On April 29, Selvarajah Rajeewarnam, a reporter for the Tamil-language daily Uthayan, was riding his bicycle to an assignment when he was shot by unidentified motorcycle-riding gunmen about 600 feet (180 meters) from a military checkpoint, according to Uthayan staffers. Rajeewarnam was a crime reporter who had recently switched jobs from the pro-Tamil Jaffna daily Namathu Eelanadu, which closed after its managing editor, Sinnathamby Sivamaharajah, was gunned down in August 2006.

Three journalists for the Voice of Tigers radio station in Kilinochchi—announcer Isaivizhi Chempiyan and technicians Suresh Linbiyo and T. Tharmalingam—were killed in a Sri Lankan Air Force air strike on November 27. Fighter jets dropped a dozen bombs on the station shortly before Velupillai Prabhakaran, leader of the separatist Liberation Tigers of Tamil Eelam (LTTE), was due to broadcast a statement. At least five other people were killed in the strike against the LTTE-run station, according to local media reports.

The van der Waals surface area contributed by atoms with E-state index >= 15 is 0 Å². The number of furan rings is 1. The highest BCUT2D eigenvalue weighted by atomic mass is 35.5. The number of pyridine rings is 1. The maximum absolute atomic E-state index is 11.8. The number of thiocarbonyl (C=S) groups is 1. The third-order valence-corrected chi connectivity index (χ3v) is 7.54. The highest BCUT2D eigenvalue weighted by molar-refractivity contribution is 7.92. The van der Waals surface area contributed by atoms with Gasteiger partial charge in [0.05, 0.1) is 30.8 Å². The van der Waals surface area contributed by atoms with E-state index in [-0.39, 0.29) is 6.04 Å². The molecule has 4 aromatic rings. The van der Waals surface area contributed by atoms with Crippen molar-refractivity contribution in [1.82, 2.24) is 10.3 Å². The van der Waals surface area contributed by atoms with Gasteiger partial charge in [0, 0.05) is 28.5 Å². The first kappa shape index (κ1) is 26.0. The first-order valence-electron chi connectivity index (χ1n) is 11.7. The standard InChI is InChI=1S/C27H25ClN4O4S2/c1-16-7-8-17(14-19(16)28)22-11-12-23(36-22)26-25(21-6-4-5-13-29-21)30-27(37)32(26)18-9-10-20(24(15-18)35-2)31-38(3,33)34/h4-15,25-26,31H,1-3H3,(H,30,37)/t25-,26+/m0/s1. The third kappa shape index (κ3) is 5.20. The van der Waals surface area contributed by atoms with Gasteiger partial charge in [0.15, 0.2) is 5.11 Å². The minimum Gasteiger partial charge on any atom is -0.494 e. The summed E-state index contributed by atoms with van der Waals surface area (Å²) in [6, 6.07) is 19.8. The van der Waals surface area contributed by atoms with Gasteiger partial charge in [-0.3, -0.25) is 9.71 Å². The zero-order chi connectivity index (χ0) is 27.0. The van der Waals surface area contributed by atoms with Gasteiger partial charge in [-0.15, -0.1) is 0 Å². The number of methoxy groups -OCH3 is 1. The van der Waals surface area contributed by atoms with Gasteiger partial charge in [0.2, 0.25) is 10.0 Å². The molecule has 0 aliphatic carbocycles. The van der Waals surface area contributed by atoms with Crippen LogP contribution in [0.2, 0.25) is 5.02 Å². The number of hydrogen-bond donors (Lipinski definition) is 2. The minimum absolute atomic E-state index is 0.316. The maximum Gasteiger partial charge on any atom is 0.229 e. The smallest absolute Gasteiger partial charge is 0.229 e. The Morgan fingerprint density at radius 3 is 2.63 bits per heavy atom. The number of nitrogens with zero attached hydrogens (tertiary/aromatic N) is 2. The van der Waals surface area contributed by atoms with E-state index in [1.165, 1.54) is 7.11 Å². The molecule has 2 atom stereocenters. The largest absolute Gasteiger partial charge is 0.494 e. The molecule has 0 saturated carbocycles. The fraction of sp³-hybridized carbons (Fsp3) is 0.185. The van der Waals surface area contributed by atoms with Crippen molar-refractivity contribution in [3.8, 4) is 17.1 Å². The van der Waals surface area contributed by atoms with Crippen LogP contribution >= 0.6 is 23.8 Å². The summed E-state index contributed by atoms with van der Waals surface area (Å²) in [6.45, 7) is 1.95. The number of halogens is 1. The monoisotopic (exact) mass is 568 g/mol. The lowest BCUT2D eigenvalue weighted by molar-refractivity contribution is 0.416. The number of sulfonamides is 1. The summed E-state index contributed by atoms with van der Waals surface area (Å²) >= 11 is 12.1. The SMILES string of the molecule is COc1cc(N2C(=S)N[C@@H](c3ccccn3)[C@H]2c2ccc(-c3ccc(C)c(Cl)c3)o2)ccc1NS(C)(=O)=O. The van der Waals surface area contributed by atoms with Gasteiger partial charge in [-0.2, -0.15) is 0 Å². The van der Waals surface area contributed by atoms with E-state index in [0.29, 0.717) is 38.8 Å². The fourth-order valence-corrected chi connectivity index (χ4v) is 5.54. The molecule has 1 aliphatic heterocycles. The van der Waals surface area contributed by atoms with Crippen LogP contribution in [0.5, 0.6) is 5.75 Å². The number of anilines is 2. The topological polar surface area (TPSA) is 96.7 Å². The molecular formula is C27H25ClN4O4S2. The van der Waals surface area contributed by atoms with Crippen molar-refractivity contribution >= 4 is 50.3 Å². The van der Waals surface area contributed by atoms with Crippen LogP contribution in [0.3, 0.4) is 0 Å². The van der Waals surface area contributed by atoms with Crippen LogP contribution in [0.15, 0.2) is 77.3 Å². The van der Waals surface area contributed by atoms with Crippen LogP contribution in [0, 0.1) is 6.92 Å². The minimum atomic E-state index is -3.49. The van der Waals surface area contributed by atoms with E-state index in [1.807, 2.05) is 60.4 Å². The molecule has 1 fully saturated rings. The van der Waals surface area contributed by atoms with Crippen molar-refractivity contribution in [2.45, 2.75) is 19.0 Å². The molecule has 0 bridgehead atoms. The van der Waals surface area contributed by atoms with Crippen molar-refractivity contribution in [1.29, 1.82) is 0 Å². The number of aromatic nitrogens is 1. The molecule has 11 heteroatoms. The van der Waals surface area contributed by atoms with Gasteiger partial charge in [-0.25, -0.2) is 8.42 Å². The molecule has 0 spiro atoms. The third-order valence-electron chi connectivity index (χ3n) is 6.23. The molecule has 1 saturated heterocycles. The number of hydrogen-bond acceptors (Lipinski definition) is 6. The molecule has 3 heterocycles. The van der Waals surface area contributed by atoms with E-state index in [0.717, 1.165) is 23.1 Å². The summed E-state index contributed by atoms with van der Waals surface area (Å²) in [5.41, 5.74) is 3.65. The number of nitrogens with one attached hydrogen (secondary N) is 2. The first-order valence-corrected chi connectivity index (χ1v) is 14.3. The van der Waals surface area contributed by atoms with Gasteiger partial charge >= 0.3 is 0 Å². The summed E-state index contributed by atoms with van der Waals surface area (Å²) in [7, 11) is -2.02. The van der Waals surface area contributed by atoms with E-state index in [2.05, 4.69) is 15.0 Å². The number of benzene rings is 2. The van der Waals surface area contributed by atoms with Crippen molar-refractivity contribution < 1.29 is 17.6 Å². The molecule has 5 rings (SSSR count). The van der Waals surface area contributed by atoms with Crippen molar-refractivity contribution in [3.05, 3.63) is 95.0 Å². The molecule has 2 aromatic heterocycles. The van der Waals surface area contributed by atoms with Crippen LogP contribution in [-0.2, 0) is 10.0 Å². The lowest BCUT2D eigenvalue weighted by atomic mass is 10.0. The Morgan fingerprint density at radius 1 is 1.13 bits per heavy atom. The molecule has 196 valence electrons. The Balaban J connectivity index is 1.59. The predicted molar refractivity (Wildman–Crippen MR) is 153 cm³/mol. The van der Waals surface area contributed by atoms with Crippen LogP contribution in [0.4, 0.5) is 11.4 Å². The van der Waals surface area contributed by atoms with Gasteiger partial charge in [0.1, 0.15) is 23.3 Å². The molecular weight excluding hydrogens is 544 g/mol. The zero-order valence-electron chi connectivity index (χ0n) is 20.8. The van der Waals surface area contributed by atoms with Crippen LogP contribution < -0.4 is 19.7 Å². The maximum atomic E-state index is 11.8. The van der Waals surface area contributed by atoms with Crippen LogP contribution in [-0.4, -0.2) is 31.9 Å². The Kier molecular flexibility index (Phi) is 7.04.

Tamil-language media have taken the brunt of the government-led assault on the press, particularly in the north and east, where Tamil separatist groups have sought territory. A joint press freedom mission in October 2006—which included representatives from the International Federation of Journalists, the International Press Institute, and the International News Safety Institute—produced a highly critical report in January. The report found “a serious deterioration in the security situation for the Sri Lankan media with threats, abductions, and attacks committed by all parties to the conflict, and particularly paramilitary and militia groups.” Titled “The Struggle for Survival,” the report stated that “media practitioners are prevented from reporting freely and as a direct consequence press freedom and freedom of expression are severely restricted.” The media situation, the report said, is complicated by the fact that many journalists are openly partisan, favoring a particular side or faction within the conflict.